Kimi Raikkonen's self-declared "easy win" in Australia was all down to tyre strategy – but was last weekend’s Grand Prix truly an indication of what’s to come, or are there more tyre surprises in store?
In the end it was simple. Two stops beat three in Melbourne on Sunday and only one team at the front had a car and driver combination that could make it work.
It was all about tyre management in the race rather than out-and-out pace in qualifying – as the results clearly showed: Raikkonen started seventh and finished first; Alonso started fifth and finished second; Vettel started first and finished third.
And while it is dangerous to read too much into the first Grand Prix of the season, there are already some clear tyre factors that will play an important part this season...
RED BULL’S QUALIFYING BALANCE
Once again, Red Bull flew on a single lap – but in Australia their race strategy suffered as a result.
Sebastian Vettel may have got pole but immediately after qualifying he knew that his race was compromised. Red Bull’s strategy demanded he start from the front so he’d pushed hard for an extra lap on his super soft rubber, just to make sure he had it in the bag. Doing that effectively took a couple of race laps off the durability of the tyres.
That won’t happen every time. It happened because the track conditions were changing and Vettel could not be sure until right at the end that he didn’t need that final lap.
We can expect Red Bull to boss qualifying again in other races, but on a more consistent track they will not need to push as hard - and that crucial additional tyre conservation could be key to race success.
LOTUS’S LONG-RUN CONSISTENCY
It’s obvious from the strategy that Lotus has a car that can be kind on tyres and make them last – but only from the lap graphs is it clear just how comfortable Raikkonen’s race really was.
During a race there are two main factors to lap time – fuel level and tyre wear. As fuel goes down, the lap time gets quicker but lap after lap tyre degradation has the opposite effect to a greater or lesser extent.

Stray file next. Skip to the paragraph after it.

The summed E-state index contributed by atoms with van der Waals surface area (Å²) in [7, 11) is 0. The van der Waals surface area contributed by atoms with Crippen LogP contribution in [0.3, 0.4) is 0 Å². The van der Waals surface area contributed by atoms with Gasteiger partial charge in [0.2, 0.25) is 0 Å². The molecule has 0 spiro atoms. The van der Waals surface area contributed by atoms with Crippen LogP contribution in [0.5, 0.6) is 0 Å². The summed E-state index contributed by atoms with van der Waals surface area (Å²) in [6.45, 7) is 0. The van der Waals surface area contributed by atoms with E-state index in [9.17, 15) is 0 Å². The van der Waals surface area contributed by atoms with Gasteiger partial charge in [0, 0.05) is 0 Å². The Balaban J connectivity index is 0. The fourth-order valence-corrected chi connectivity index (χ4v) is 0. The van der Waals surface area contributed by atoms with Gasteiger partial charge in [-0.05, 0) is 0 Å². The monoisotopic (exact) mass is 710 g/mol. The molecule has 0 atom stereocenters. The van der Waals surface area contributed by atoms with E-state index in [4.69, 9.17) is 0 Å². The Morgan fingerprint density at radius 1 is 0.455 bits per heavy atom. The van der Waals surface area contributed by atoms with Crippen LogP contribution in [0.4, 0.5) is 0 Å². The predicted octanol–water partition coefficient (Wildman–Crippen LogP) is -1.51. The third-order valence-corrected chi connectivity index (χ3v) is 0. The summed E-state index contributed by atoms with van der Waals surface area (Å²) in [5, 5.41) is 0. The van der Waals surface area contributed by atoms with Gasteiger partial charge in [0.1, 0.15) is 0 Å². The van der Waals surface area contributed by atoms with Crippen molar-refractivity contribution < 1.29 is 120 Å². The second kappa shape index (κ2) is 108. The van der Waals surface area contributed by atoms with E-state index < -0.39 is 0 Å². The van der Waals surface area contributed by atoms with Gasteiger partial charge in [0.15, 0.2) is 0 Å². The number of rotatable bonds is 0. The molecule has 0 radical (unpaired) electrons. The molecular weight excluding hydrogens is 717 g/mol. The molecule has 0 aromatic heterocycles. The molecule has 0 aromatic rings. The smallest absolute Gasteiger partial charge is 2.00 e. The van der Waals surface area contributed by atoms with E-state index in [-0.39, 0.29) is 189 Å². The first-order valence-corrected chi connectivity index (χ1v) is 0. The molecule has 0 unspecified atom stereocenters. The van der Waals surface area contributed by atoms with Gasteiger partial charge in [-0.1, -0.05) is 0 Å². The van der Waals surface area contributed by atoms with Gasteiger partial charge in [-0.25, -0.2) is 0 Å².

Raikkonen was able to make two sets of soft tyres last 25 and 24 laps including in/out laps. Alonso’s longest run was 19 laps and Vettel’s 21 and although both could have gone longer, they would have seen too much performance drop-off before getting to the 25 laps needed to make a two-stopper work.
Raikkonen’s mid-race pace was relatively level (aside from a brief drop due to a small rain shower) while his final stint showed very limited tyre degradation as he consistently got faster as the fuel burned off.
In contrast, Vettel’s third stint (his second set of medium tyres) showed significant wear in the middle and his last was only level. Alonso’s showed even more dramatic drop-off in the first medium-tyred stint and also significant drop-off late in his final stint.
That’s how it worked in Melbourne, at least. And Lotus will hope that it will work like that at other tracks too.
TRAFFIC AND TYRE GRAINING
Vettel suggested after the race that this year’s Pirellis suffered from running in traffic more than they have in the past – and that will make strategic traffic avoidance even more critical than before.
Running in the ‘dirty air’ (aerodynamic turbulence) behind another car results in a reduction in downforce and therefore a reduction in grip for the car behind. As a result, it makes it harder to conserve tyres.
However, that could have been made more significant by the added effects of temperature and graining in Australia.
Graining happens when a car does not have enough grip and it slides on the track – which typically occurs when there is not enough temperature in the track to warm the tyres up. It’s accentuated when a car is not well set up, when a car has limited downforce or when a driver is too aggressive on tyres that are not in their optimum operating zone.
Small bits of rubber break away from the surface and stick to the tyre, creating an uneven contact patch - and the more this happens, the less grip a car can get from its tyres.
The weather was unusually cool and damp last weekend, however, and not typical of conditions expected for most other races – so this kind of tyre graining may not be a factor at other venues.
Last year’s unpredictable start to the season has made teams cautious on reading much from the results of Australia – with Raikkonen claiming it will be at least three races before we know the real trends.
But last year a narrow tyre operating window meant different teams benefitted at different temperatures, which is why it was so unpredictable.
This year, Pirelli have deliberately created more consistent tyres with a wider operating window, and that could mean the degradation trends in Australia are more typical of what we can expect this year than they were last year.
Only time will tell on that one. But in past seasons the opening race has often actually given a good indication of things to come – and if that is the case then Lotus could be looking pretty good...